The photo is heartbreaking.
An evicted mother single mother standing on a snow-covered sidewalk in front of a refrigerator, microwave, mattress, chairs and boxes. With her life stacked out on the street, Shantana Smith of Milwaukee stood with her hand covering her mouth after she was put out of her home.
Such a scene of poor, black mothers being evicted is a familiar one, according to a recent New York Times story. In Milwaukee black women are 14 percent of the Midwestern city's population and 40 percent of those evicted there, according to the NYT story.
"Just as incarceration has become typical in the lives of poor black men, eviction has become typical in the lives of poor black women," sociologist and researcher Matthew Desmond told the NYT.
Eviction as a rite of passage for poor black women is a cycle I'm not ready for us to accept.
But it looks like the trend is well underway and rough economic factors may cause things to become worse.
With black women having a more than 13 percent unemployment rate, higher than the national average of almost 10 percent, and unemployment checks set to stop for many this week, more evictions of poor black women will be no surprise.
Low-income jobs and lack of responsibility were a couple of reasons the NYT story cited for the high eviction rate among black women.
While I believe poor decisions may have led some black mothers into homelessness, poor polices and urban planning play a role too and have caused families to suffer.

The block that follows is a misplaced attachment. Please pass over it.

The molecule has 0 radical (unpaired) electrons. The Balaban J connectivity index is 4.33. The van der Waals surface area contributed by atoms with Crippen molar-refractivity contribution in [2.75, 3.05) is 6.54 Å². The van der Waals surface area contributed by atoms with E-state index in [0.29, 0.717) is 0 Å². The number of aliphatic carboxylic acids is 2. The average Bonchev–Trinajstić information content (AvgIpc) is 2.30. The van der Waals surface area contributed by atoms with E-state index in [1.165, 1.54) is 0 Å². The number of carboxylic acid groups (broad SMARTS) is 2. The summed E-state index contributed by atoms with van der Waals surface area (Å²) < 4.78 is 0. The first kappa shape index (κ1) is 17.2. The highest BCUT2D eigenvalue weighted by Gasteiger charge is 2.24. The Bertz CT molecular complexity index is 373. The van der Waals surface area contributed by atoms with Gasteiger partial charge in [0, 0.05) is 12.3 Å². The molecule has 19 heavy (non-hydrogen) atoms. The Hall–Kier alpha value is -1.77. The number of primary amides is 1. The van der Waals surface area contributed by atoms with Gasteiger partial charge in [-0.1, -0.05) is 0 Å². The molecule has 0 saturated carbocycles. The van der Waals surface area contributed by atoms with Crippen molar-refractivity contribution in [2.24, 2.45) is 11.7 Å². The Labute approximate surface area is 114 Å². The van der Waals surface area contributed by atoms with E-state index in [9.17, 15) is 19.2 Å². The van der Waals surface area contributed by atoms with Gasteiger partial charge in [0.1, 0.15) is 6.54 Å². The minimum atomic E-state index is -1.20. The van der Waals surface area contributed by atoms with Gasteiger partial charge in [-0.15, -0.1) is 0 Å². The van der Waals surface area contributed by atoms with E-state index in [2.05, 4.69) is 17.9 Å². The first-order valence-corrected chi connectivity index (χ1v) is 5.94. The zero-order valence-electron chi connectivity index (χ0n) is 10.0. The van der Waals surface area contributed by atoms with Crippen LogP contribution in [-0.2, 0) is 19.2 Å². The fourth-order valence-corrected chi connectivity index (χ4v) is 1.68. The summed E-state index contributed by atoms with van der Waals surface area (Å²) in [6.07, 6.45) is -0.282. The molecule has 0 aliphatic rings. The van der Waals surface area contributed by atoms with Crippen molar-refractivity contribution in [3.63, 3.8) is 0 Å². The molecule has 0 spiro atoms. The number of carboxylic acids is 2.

A displaced family is a disconnected family.
No one knows that better than New Orleans native Triege Kerry Cotton. She was forced to leave her home five years ago when Hurricane Katrina battered the Gulf Coast.
Cotton finally moved back into her New Orleans home earlier this month at the Harmony Oaks development.
Cotton grew up on the same space when it was called the C.J. Peete Public Housing Complex. Developers are working to make it a different place. A new school is part of the development. The new development also aims to attract middle-income residents to the homes.
"I am thrilled to be home again," said Triege Kerry Cotton. "But it's not just about moving back, it's about moving up."
A sound urban plan can help other poor women of all ethnic groups move up too and not continue a cycle of moving out into homelessness and hopelessness.
A safe place to live and a good school are among the basics any mother wants for her children. A solid job will help with that too.
Congress is working on a jobs bill.
When they get that accomplished perhaps federal lawmakers can revisit the urban agenda and strategies that will stabilize neighborhoods.
Originally published 2/27/10